I have had occasion to work with Linda Bustos, an editor for Creditorweb, an information
resource and Web site to help compare credit cards. I thought that I would share this guest post from her. It is excellent advice on an “investment strategy” called credit card arbitrage. I agree with Linda, by the way, that it is not really a very sound personal finance move in most situations. However, I do feel that if used sparingly and wisely as part of a vigorous and disciplined debt reduction plan, switching can work. But as an investment strategy? Not so much.
Enjoy the post from Linda Bustos:
If you have an address, chances are you’re receiving offers
for 0% APR credit cards on a regular basis.
Sure, these cards can save you a lot of money if you transfer a debt
from a higher interest credit card or credit line and pay down your entire
balance before the 0% becomes 12% or more.
But what if you faithfully pay off your bills in full every month – can
borrowing money at 0% interest and re-investing it actually make you money?
This is referred to as “credit card arbitrage” and it was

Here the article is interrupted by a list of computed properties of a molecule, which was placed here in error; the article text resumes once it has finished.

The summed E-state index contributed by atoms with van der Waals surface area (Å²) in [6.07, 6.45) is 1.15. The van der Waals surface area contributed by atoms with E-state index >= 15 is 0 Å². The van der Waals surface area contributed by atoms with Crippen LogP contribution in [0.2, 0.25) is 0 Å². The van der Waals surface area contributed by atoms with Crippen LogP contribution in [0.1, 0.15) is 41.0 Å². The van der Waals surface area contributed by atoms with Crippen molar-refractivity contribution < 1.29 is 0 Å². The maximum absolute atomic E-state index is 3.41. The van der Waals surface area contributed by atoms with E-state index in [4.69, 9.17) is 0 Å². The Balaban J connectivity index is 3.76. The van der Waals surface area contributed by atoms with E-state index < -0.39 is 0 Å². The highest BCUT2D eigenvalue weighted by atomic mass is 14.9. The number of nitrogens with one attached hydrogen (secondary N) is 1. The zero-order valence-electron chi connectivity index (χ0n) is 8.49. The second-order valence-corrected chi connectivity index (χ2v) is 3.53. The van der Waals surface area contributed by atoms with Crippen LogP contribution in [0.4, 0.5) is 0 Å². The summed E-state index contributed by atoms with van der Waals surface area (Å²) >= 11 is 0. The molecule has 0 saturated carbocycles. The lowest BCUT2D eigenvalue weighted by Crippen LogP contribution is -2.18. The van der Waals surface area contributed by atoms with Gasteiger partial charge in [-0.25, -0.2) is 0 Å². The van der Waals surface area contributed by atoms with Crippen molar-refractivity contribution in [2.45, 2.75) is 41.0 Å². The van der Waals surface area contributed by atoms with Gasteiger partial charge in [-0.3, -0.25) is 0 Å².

actually suggested to me by my credit card company in a desperate attempt to
get me using a low APR credit card again – one I had long paid off and have
since neglected to use. Since I don’t
carry a balance on my other credit cards and I don’t plan on making any major
purchases my savings can’t cover, the salesman asked me if I wanted to take a
cash advance on one of my higher interest credit cards, transfer the debt over
to a 0.99% card and invest the cash elsewhere.
I currently have a high interest savings account that pays
me 3.75%. If I did simple math I would estimate I could earn 2.76% on a few
thousand dollars for the 12 month introductory period. But it’s not that simple.
First of all, most balance transfer credit cards charge a
percent of your balance as a transfer fee. This is typically 2% – 4%. Unless
you are investing in something with higher interest than a savings account,
you’re not making any money. Of course,
the higher the return, the higher the risk – and if you carry a balance even
one day after your introductory period expires, guess what – you will be paying
12 – 25% interest or more.
Keep in mind if you’re thinking of investing in less-liquid
investments like bonds and certificates of deposit that you may not be able to
get your money back before your interest rate jumps. Meanwhile, you’ll be
making minimum payments on your low APR credit card each month, which also eats
away at any profits you think you’re making.
This tactic can also impact your credit score. Each inquiry on your credit report (for a new
credit card approval) can lower your score.
Plus, when you max out your higher interest card, your debt-to-credit
ratio rises, making you a higher credit risk.
Sure, you transfer that to the low APR credit card and clear your first
card’s balance, but you’re paying credit with credit – and creditors can see
this when they check out your report.